One passage in particular screams I NEED HELP:
As a child in the Deep South, I'd grown up fearing the lynch mobs of the Ku Klux Klan; as an adult, I was starting to wonder if I'd been afraid of the wrong white people all along," he writes. "My worst fears had come to pass not in Georgia, but in Washington, D.C., where I was being pursued not by bigots in white robes but by left-wing zealots draped in flowing sanctimony.When you decide that the ACLU is more dangerous than The KKK and you're black? You have left Planet Reality. You've left it abruptly enough and completely enough that we have to conclude that you're going to be gone for a while... like maybe forever.
Here's what the country's premiere black jurist has to say about the effect affirmative action had on the one credential that gave him entrée to the position he holds:
I'd graduated from one of America's top law schools -- but racial preference had robbed my achievement of its true value.Did they rig his tests? Did they pass him the answers to the DC Bar Exam? Did he get the same dispensation George W. got at Yale? Since Clarence Thomas his own self considers his Yale Law Degree a sham, how does he drag his ass to the bench every day? How does he look in the mirror? Why hasn't he resigned and moved in with Ward Connerly?
Here's a passage about the night he learned of his confirmation:
But by the time he was confirmed, he said, the prize meant little. Instead of watching the Senate roll call, he drew himself a bath. His wife came to tell him he had been confirmed 52 to 48.
"Whoop-dee-damn-doo," Thomas writes.
Where to begin? The effects of realizing that you have to live out your existence as a black person in America can be enormous. You can go with "Oh, well! What The hell!" or you can curse God like Captain Kirk cursed Khan for leaving him so completely in the shit. Thomas has chosen the latter.
I actually feel sorry for Thomas. Someone very close to me has the same attitude toward black people as Thomas does. To this person, black people--his own people--are dangerous and scary and the source of life's deepest and most original pains. I can say from personal experience that the faces of my earliest pains--my deepest, most traumatic, rawest humiliations--those faces were black. Do I avoid black people? No. (The man I admire second-most after my brother had a rough time growing up black and he's a bit difficult to communicate with, but he has a heart of gold and I love him as I love my brother, but don't tell him).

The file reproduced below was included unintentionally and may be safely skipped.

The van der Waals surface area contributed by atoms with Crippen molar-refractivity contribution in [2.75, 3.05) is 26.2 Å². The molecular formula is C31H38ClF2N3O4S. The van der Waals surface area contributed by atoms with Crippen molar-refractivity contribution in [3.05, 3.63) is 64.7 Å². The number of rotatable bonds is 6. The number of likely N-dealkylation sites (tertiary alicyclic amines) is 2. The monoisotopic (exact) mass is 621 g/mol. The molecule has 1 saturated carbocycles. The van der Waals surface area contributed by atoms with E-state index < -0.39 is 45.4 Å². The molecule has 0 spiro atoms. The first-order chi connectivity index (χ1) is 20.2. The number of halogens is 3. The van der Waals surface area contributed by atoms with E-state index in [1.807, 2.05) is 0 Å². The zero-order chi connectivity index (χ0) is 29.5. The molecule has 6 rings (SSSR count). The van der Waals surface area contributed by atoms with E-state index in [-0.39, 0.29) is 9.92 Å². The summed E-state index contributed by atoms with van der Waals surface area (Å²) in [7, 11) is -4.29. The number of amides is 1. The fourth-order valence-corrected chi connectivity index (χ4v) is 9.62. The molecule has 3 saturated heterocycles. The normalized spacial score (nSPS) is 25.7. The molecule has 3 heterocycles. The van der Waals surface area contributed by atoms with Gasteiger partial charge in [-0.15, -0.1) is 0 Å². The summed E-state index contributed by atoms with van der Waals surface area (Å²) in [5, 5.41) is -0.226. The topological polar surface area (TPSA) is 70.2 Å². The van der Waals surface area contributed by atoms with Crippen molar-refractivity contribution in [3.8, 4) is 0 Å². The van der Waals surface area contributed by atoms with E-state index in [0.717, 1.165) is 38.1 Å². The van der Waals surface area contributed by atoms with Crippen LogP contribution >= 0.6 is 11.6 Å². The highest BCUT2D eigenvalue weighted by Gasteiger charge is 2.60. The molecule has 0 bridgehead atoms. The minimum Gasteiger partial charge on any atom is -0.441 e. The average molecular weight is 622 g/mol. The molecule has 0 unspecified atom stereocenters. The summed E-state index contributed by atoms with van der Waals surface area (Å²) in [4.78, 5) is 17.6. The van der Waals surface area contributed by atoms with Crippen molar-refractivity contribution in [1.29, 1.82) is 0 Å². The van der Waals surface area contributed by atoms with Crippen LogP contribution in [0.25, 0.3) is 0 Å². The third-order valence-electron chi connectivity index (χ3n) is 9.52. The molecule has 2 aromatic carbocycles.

It's still really tough for some black people in this country. The Jena 6 and my previously-noted BillO Bloviations (see archive) are all I need to say on the subject for now.
Racism is what brought us to Iraq. Racism is what has us threatening Iran. As my history teacher at the College of San Mateo, Dr. Charles Haight, taught me, "follow the money!" Who benefits from racism? Who benefits from denying entire populations their dreams simply on the basis of appearance and how do they benefit?
Race is a lie. A vicious lie. Clarence Thomas is Exhibit A. I'm sorry for him.
UPDATE: I saw Clarence Thomas's interview with 60 Minutes last night. It was the portrait of a person being eaten alive from the inside. I hadn't heard the title of his book when I first posted. The title--My Grandfather's Son--obviously is freighted with Freudian implications. We'll let his analysts sort those out. But it sticks out for me because it brings to mind Ron White's Dictum: You Can't Fix Stupid. No matter what Thomas means, the title is about his father--the one that abandoned him. Can't be read any other way. Sorry.